Category: Burger (Page 2 of 4)

The Carhops Still Sprint At Swensons Drive In

I’ve been waiting 20 years for a Galley Boy.

This past weekend, I made a pilgramige to the Swensons Drive-In located in Cuyahoga Falls, Ohio.

I come from a family full of Buckeyes. In The Ohio State style, they’re incredibaly enthusiastic about being Buckeyes. My parents grew up in the Akron-Cuyahoga Falls area, but my grandparents hail from Minneapolis. When Firestone Tire recruited my Grandpa Roger to be an engineer, he and his wife moved to Ohio where they raised three kids and ate a lot of Swensons.

No visit to my grandparents house was complete without at least one meal from Swensons. On Swensons night. we eagerly around my grandparents’ dinner table to wait for whoever was assigned to pick up our family’s take-out order. Soon ehough, the big paper bags would arrive and then the greasy wax paper flew. We passed around everyone’s Galley Boy cheeseburgers and pouches of fried zucchini sticks, mushrooms, and onion rings. This time it was my turn to drive.

Swensons Drive-In is truly a drive-in and the carhops still run.

swensons wtermark outside

The moment you pull into a parking spot, a carhop will sprint to your car to greet you and take your order before sprinting back inside.

*After I had received my food and paid my bill, I parked in the back of the lot where least two other carhops sprinted to over to take my order. I reassured them that I was OK, but was really impressed at their committment to provide fast service. 

Although your carhop will ask if your order is “for here or to-go”, there is no dining room. “For here” simply means eating your meal from a tray the carhop attaches to your window. I saw a lot of people enjoying their meal in their cars.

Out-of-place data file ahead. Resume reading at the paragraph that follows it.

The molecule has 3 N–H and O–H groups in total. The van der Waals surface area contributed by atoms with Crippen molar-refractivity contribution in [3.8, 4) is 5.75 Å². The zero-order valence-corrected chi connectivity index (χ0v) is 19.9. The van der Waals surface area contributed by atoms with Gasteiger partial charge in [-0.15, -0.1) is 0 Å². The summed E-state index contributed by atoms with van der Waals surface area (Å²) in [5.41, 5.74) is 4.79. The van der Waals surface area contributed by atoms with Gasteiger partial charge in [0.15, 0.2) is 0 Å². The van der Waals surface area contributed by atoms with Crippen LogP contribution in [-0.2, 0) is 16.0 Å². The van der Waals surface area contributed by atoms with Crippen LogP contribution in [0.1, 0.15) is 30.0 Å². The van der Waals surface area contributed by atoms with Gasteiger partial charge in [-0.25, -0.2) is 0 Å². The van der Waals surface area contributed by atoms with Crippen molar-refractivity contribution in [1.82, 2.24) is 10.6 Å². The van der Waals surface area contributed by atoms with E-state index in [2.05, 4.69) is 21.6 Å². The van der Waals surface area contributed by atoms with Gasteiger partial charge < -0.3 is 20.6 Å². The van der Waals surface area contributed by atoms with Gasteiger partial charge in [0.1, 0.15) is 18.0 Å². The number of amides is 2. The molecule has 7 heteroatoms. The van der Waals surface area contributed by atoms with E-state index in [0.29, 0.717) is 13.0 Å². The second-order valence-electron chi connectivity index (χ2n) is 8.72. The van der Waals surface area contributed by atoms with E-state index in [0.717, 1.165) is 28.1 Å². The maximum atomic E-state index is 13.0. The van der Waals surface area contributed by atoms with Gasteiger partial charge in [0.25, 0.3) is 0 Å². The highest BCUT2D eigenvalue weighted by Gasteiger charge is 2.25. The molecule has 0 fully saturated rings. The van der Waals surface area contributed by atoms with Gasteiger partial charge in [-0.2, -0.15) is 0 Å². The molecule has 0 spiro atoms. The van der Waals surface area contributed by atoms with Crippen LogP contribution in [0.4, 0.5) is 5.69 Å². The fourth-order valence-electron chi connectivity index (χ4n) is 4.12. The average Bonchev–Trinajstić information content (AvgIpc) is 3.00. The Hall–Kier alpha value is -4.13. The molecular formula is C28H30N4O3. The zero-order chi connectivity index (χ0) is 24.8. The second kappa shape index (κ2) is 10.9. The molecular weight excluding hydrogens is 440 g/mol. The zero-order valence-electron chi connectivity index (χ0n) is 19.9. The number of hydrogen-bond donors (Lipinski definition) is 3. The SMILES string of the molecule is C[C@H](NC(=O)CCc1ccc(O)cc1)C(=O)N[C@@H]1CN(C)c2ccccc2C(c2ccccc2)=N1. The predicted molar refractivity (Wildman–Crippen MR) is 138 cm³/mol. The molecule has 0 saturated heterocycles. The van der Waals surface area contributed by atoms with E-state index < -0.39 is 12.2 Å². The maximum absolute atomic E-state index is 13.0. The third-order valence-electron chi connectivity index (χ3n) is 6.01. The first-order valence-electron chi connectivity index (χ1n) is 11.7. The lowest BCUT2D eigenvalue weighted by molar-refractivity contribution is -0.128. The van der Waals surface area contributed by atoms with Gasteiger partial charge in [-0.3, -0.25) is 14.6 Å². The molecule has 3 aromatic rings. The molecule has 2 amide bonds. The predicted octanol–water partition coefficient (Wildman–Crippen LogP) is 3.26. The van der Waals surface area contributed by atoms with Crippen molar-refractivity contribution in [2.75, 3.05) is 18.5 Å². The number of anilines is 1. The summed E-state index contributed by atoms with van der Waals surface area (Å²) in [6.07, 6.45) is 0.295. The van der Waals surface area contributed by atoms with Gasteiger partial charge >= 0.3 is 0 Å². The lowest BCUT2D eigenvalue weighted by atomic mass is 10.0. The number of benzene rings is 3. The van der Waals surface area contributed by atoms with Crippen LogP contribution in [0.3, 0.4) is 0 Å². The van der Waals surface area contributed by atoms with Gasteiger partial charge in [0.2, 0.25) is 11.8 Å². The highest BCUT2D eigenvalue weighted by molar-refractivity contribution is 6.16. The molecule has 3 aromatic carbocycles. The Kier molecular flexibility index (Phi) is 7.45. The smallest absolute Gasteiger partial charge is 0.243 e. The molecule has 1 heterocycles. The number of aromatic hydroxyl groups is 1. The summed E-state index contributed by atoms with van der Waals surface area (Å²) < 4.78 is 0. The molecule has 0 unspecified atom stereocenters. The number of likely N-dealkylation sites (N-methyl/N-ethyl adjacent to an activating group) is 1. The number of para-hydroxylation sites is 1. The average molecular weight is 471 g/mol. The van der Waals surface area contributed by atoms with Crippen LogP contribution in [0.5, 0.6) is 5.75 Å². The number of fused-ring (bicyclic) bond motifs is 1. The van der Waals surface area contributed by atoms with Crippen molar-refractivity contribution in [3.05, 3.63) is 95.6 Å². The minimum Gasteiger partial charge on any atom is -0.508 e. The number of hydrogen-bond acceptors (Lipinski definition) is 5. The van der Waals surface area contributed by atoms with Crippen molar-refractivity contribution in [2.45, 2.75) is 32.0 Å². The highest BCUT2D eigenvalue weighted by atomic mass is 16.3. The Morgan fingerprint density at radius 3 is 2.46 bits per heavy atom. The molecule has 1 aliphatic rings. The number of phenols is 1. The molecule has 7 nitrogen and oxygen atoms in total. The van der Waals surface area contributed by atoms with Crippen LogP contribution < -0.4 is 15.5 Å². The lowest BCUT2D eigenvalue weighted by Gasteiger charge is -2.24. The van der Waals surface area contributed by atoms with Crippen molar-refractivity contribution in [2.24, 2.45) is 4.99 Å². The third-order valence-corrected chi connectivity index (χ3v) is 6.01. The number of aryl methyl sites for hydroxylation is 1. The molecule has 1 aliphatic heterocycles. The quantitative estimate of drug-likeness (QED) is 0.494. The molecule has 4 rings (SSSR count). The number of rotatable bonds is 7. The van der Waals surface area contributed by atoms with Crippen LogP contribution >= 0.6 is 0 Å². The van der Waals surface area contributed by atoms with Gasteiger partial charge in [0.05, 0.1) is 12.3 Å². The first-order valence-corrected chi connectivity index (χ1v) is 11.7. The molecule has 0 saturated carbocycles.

The woman in the car next to me said hello. We compared stories and I learned she was also on a similar food quest. It had been years since she returned to her hometown and she, too, was back for a burger. Her face filled with emotion. I gave her a knowing smile and we both turned away before we were two strangers crying over burgers.

Swenson Meal Watermarked

On this day it was my birthday and it really felt like my birthday unwrapping my meal. Swensons’ onion rings are still coated in crispy, rough crumbs and Galley Boys are still garnished with a big, green olives.  I’ve never encountered a double cheeseburger decked out with this specific combination of sauces; one tastes like BBQ sauce and the other like tartar. The meat also has an ever so slightly-sweet flavor.

In 1997 my Grandpa died. A taxi cab picked us up from the airport and I remember my folks talking about Swensons with our driver. He had tried to replicate the burgers at home and theorized that Swensons adds brown sugar to their ground beef. For some reason, I never forgot this.

There’s ice cream, too.

Swensons Shake awatermarked

The malts and shakes are extra thick. . . or maybe it’s the tiny, little straws. I am mystified by the straw.

My grandparents and mother have passed on from this life to whatever comes next, and Swensons lives on. Their car hops still sprint and the Galley Boys are still adorned with green olives. While I can’t enjoy a burger with them, I can still enjoy their favorite burger just the way they alway did and that still counts for something.

In fact, it counts for a lot.


If you find yourself in the Akron area, spend a moment in the Cuyahoga Valley National Park. It’s heart-achingly beautiful. You’ll never think of Ohio in the same way.

Everything I’ve Ever Wanted To Say About Burgers

Disclaimer: Sorry Mom and Dad.

If you really want to bother me, overcook my burger.

The prelude to disappointment is when a restaurant asks you how you want your burger cooked and then it arrives well done, anyway. I always ask for medium rare and just hope it arrives a little south of hockey puck.

Growing-up, we ate burgers weekly and I avoided burgers into my mid-20’s because I assumed I hated them. I remember helping my mom divide one pound of beef into four balls and packing them into disks. We seasoned them with salt and pepper and placed them on the grill until they were charred on the outside and well done on the inside. It’s not that they tasted horrible; I just didn’t understand why anyone would go out of their way to eat a hamburger.